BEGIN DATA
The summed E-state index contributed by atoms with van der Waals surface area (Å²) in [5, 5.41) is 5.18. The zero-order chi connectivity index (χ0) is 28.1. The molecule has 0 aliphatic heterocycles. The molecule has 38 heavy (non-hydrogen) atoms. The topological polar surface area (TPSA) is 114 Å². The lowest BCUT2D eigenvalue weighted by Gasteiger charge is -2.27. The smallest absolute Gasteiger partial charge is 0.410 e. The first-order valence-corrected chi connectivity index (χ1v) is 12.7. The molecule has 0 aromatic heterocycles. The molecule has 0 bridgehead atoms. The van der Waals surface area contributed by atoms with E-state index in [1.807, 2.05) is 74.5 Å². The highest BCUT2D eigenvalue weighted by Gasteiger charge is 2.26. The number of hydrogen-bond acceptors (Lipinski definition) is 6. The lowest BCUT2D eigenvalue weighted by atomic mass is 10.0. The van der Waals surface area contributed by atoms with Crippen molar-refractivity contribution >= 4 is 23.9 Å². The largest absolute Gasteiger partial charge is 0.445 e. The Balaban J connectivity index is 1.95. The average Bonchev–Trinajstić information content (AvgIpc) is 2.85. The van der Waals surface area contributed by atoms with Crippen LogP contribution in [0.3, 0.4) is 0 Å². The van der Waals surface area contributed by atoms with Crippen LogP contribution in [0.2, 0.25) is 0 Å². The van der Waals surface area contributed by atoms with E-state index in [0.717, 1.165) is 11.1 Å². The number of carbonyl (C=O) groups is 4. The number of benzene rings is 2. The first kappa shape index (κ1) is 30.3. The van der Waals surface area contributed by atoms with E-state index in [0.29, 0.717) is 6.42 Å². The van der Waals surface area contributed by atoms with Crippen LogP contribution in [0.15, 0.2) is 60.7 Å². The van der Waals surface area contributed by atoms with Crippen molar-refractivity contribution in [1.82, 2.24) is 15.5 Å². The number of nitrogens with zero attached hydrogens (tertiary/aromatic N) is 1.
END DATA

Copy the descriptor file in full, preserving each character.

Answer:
The summed E-state index contributed by atoms with van der Waals surface area (Å²) in [5, 5.41) is 5.18. The zero-order chi connectivity index (χ0) is 28.1. The molecule has 0 aliphatic heterocycles. The molecule has 38 heavy (non-hydrogen) atoms. The topological polar surface area (TPSA) is 114 Å². The lowest BCUT2D eigenvalue weighted by Gasteiger charge is -2.27. The smallest absolute Gasteiger partial charge is 0.410 e. The first-order valence-corrected chi connectivity index (χ1v) is 12.7. The molecule has 0 aromatic heterocycles. The molecule has 0 bridgehead atoms. The van der Waals surface area contributed by atoms with E-state index in [1.807, 2.05) is 74.5 Å². The highest BCUT2D eigenvalue weighted by Gasteiger charge is 2.26. The number of hydrogen-bond acceptors (Lipinski definition) is 6. The lowest BCUT2D eigenvalue weighted by atomic mass is 10.0. The van der Waals surface area contributed by atoms with Crippen molar-refractivity contribution >= 4 is 23.9 Å². The largest absolute Gasteiger partial charge is 0.445 e. The Balaban J connectivity index is 1.95. The average Bonchev–Trinajstić information content (AvgIpc) is 2.85. The van der Waals surface area contributed by atoms with Crippen LogP contribution in [0.3, 0.4) is 0 Å². The van der Waals surface area contributed by atoms with Crippen LogP contribution in [0.2, 0.25) is 0 Å². The van der Waals surface area contributed by atoms with E-state index in [0.717, 1.165) is 11.1 Å². The number of carbonyl (C=O) groups is 4. The number of benzene rings is 2. The first kappa shape index (κ1) is 30.3. The van der Waals surface area contributed by atoms with E-state index in [0.29, 0.717) is 6.42 Å². The van der Waals surface area contributed by atoms with Crippen LogP contribution in [0.15, 0.2) is 60.7 Å². The van der Waals surface area contributed by atoms with Crippen molar-refractivity contribution in [1.82, 2.24) is 15.5 Å². The number of nitrogens with zero attached hydrogens (tertiary/aromatic N) is 1.